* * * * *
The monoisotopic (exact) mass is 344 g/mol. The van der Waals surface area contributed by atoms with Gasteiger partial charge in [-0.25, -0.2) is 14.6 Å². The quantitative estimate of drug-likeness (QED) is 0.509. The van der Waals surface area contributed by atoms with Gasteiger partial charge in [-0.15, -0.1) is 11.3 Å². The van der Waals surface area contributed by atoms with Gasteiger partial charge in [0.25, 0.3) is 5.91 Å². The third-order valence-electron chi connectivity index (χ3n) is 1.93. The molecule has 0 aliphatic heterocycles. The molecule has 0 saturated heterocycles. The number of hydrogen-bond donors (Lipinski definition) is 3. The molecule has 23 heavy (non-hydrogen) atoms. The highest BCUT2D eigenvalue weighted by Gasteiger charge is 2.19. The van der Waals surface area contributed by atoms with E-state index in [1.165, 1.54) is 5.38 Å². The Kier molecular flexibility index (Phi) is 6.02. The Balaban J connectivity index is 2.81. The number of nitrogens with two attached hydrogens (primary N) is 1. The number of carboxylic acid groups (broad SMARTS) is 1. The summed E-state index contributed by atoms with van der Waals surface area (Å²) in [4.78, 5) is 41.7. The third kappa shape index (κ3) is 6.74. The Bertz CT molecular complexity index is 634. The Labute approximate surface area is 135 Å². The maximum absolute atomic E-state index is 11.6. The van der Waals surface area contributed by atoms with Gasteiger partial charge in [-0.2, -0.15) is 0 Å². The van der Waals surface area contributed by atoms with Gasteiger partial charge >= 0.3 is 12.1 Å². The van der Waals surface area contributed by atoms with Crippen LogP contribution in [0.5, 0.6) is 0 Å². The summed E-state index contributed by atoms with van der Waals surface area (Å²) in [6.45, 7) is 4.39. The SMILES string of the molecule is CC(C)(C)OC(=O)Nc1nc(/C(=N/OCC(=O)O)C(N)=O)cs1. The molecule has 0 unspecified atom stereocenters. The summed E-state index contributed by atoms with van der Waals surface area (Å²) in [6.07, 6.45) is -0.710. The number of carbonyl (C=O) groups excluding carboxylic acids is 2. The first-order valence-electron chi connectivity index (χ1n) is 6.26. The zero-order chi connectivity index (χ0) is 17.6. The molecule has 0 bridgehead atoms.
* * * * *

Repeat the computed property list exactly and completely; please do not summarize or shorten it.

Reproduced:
The monoisotopic (exact) mass is 344 g/mol. The van der Waals surface area contributed by atoms with Gasteiger partial charge in [-0.25, -0.2) is 14.6 Å². The quantitative estimate of drug-likeness (QED) is 0.509. The van der Waals surface area contributed by atoms with Gasteiger partial charge in [-0.15, -0.1) is 11.3 Å². The van der Waals surface area contributed by atoms with Gasteiger partial charge in [0.25, 0.3) is 5.91 Å². The third-order valence-electron chi connectivity index (χ3n) is 1.93. The molecule has 0 aliphatic heterocycles. The molecule has 0 saturated heterocycles. The number of hydrogen-bond donors (Lipinski definition) is 3. The molecule has 23 heavy (non-hydrogen) atoms. The highest BCUT2D eigenvalue weighted by Gasteiger charge is 2.19. The van der Waals surface area contributed by atoms with E-state index in [1.165, 1.54) is 5.38 Å². The Kier molecular flexibility index (Phi) is 6.02. The Balaban J connectivity index is 2.81. The number of nitrogens with two attached hydrogens (primary N) is 1. The number of carboxylic acid groups (broad SMARTS) is 1. The summed E-state index contributed by atoms with van der Waals surface area (Å²) in [4.78, 5) is 41.7. The third kappa shape index (κ3) is 6.74. The Bertz CT molecular complexity index is 634. The Labute approximate surface area is 135 Å². The maximum absolute atomic E-state index is 11.6. The van der Waals surface area contributed by atoms with Gasteiger partial charge in [-0.2, -0.15) is 0 Å². The van der Waals surface area contributed by atoms with Gasteiger partial charge >= 0.3 is 12.1 Å². The van der Waals surface area contributed by atoms with Crippen LogP contribution in [0.5, 0.6) is 0 Å². The summed E-state index contributed by atoms with van der Waals surface area (Å²) in [6.45, 7) is 4.39. The SMILES string of the molecule is CC(C)(C)OC(=O)Nc1nc(/C(=N/OCC(=O)O)C(N)=O)cs1. The molecule has 0 unspecified atom stereocenters. The summed E-state index contributed by atoms with van der Waals surface area (Å²) in [6.07, 6.45) is -0.710. The number of carbonyl (C=O) groups excluding carboxylic acids is 2. The first-order valence-electron chi connectivity index (χ1n) is 6.26. The zero-order chi connectivity index (χ0) is 17.6. The molecule has 0 bridgehead atoms.